Clearly, the power generation industry is changing its ways. So why aren’t carmakers following suit?
To American eyes, Germany may look like a public transit paradise. But the country also has a flourishing car culture that began over a hundred years ago and has only grown since then.
Behind Japan and the United States, Germany is the third-largest automobile manufacturer in the world—home to BMW, Audi, Mercedes Benz, and Volkswagen.* These brands, and the economic prosperity they’ve brought to the country, shape Germany’s cultural and political identities. “There is no other industry as important,” Arndt Ellinghorst, the chief of Global Automotive Research at Evercore, told CNN.
A similar phenomenon exists in the United States, where gas-guzzlers symbolize nearly every cliche point of American pride: affluence, capability for individual expression, and personal freedoms. Freedom, in particular, “is not a selling point to be easily dismissed,” Edward Humes wrote in The Atlantic in 2016. “This trusty conveyance, always there, always ready, on no schedule but its owner’s. Buses can’t do that. Trains can’t do that. Even Uber makes riders wait.”
It’s this cultural love of cars—and the political influence of the automotive industry—that has so far prevented the public pressure necessary to provoke widespread change in many developed nations. But say those barriers didn’t exist. How could developed countries tweak their automobile policies to solve climate change?
For Germany to meet emissions targets, “half of the people who now use their cars alone would have to switch to bicycles, public transport, or ride-sharing,” Heinrich Strößenreuther, a Berlin-based consultant for mobility strategies toldYaleEnvironment360’s Christian Schwägerl last fall. That would require drastic policies, like having local governments ban high-emitting cars in populated places like cities. (In fact, Germany’s car capital, Stuttgart, is considering it.) It would also require large-scale government investments in public transportation infrastructure: “A new transport system that connects bicycles, buses, trains, and shared cars, all controlled by digital platforms that allow users to move from A to B in the fastest and cheapest way—but without their own car,” Schwägerl said.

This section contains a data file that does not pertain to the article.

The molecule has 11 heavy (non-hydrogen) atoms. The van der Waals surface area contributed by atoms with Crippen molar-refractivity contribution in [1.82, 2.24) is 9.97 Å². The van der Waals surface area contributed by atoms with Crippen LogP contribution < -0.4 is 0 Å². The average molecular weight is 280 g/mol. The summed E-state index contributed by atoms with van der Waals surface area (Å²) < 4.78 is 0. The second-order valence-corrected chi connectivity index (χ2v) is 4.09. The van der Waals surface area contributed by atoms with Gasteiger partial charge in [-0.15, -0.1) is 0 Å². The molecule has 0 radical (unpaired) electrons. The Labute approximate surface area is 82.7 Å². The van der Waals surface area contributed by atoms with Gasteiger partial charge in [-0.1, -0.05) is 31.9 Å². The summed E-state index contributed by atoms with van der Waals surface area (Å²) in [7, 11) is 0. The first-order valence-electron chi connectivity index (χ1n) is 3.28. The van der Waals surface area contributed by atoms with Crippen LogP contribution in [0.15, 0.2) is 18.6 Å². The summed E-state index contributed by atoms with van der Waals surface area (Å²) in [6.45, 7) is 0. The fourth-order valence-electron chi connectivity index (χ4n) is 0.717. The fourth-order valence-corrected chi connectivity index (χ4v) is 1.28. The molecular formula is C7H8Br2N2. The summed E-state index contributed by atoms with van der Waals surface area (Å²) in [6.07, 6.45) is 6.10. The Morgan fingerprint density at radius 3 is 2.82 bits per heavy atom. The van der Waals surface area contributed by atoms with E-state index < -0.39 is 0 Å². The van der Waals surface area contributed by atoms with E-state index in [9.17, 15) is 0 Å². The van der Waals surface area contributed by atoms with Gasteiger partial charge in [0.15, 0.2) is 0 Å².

One could get away with more modest infrastructure investments if governments required carmakers to make their vehicle fleets more fuel-efficient, thereby burning less petroleum. The problem is that most automakers seek to meet those requirements by developing electric cars. If those cars are charged with electricity from a coal-fired power plant, they create “more emissions than a car that burns petrol,” energy storage expert Dénes Csala pointed out last year. For such a switch to actually reduce net emissions, the electricity that powers those cars must be renewable.”
The most effective solution would be to combine these policies. Governments would require drastic improvements in fuel efficiency for gas-powered vehicles, while investing in renewable-powered electric car infrastructure. At the same time, cities would overhaul their public transportation systems, adding more bikes, trains, buses and ride-shares. Fewer people would own cars.
At one point, the U.S. was well on its way toward some of these changes. In 2012, President Barack Obama’s administration implemented regulations requiring automakers to nearly double the fuel economy of passenger vehicles by the year 2025. But the Trump administration announced a rollback of those regulations earlier this month. Their intention, they said, is to “Make Cars Great Again.”
The modern cars they’re seeking to preserve, and the way we use them, are far from great. Of course, there’s the climate impact—the trillions in expected economic damage from extreme weather and sea-level rise caused in part by our tailpipes. But 53,000 Americans also die prematurely from vehicle pollution each year, and accidents are among the leading causes of death in the United States. “If U.S. roads were a war zone, they would be the most dangerous battlefield the American military has ever encountered,” Humes wrote. It’s getting more dangerous by the day.